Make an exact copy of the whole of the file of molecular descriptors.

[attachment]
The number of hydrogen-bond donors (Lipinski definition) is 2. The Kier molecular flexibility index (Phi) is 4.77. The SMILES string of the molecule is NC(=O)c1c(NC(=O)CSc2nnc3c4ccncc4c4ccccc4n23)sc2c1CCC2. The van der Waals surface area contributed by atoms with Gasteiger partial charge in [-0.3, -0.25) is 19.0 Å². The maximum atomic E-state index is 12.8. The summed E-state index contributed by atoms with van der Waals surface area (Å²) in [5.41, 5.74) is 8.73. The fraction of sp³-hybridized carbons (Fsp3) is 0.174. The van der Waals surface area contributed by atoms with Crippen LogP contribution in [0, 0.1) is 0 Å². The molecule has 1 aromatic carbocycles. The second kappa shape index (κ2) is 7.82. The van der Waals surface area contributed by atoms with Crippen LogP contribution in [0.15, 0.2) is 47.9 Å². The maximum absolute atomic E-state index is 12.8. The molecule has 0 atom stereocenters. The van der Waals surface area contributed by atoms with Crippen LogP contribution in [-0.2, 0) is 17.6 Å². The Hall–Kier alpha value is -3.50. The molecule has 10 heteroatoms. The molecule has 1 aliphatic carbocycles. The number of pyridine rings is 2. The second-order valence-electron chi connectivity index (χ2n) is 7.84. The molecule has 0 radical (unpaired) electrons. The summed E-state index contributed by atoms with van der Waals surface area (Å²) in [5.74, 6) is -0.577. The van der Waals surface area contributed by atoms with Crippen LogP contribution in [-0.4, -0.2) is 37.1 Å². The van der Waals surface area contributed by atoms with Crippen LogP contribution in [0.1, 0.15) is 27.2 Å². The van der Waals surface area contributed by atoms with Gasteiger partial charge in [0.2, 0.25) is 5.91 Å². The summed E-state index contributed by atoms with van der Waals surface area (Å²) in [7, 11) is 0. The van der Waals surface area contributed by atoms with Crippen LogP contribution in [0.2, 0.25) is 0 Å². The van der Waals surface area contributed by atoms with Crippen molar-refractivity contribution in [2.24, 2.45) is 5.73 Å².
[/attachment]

The number of hydrogen-bond donors (Lipinski definition) is 2. The Kier molecular flexibility index (Phi) is 4.77. The SMILES string of the molecule is NC(=O)c1c(NC(=O)CSc2nnc3c4ccncc4c4ccccc4n23)sc2c1CCC2. The van der Waals surface area contributed by atoms with Gasteiger partial charge in [-0.3, -0.25) is 19.0 Å². The maximum atomic E-state index is 12.8. The summed E-state index contributed by atoms with van der Waals surface area (Å²) in [5.41, 5.74) is 8.73. The fraction of sp³-hybridized carbons (Fsp3) is 0.174. The van der Waals surface area contributed by atoms with Crippen LogP contribution in [0, 0.1) is 0 Å². The molecule has 1 aromatic carbocycles. The second kappa shape index (κ2) is 7.82. The van der Waals surface area contributed by atoms with Crippen LogP contribution in [0.15, 0.2) is 47.9 Å². The maximum absolute atomic E-state index is 12.8. The molecule has 0 atom stereocenters. The van der Waals surface area contributed by atoms with Crippen LogP contribution in [-0.2, 0) is 17.6 Å². The Hall–Kier alpha value is -3.50. The molecule has 10 heteroatoms. The molecule has 1 aliphatic carbocycles. The number of pyridine rings is 2. The second-order valence-electron chi connectivity index (χ2n) is 7.84. The molecule has 0 radical (unpaired) electrons. The summed E-state index contributed by atoms with van der Waals surface area (Å²) in [5.74, 6) is -0.577. The van der Waals surface area contributed by atoms with Crippen LogP contribution in [-0.4, -0.2) is 37.1 Å². The van der Waals surface area contributed by atoms with Crippen LogP contribution in [0.1, 0.15) is 27.2 Å². The van der Waals surface area contributed by atoms with Gasteiger partial charge in [0.2, 0.25) is 5.91 Å². The summed E-state index contributed by atoms with van der Waals surface area (Å²) in [7, 11) is 0. The van der Waals surface area contributed by atoms with Crippen LogP contribution in [0.2, 0.25) is 0 Å². The van der Waals surface area contributed by atoms with Crippen molar-refractivity contribution in [2.24, 2.45) is 5.73 Å².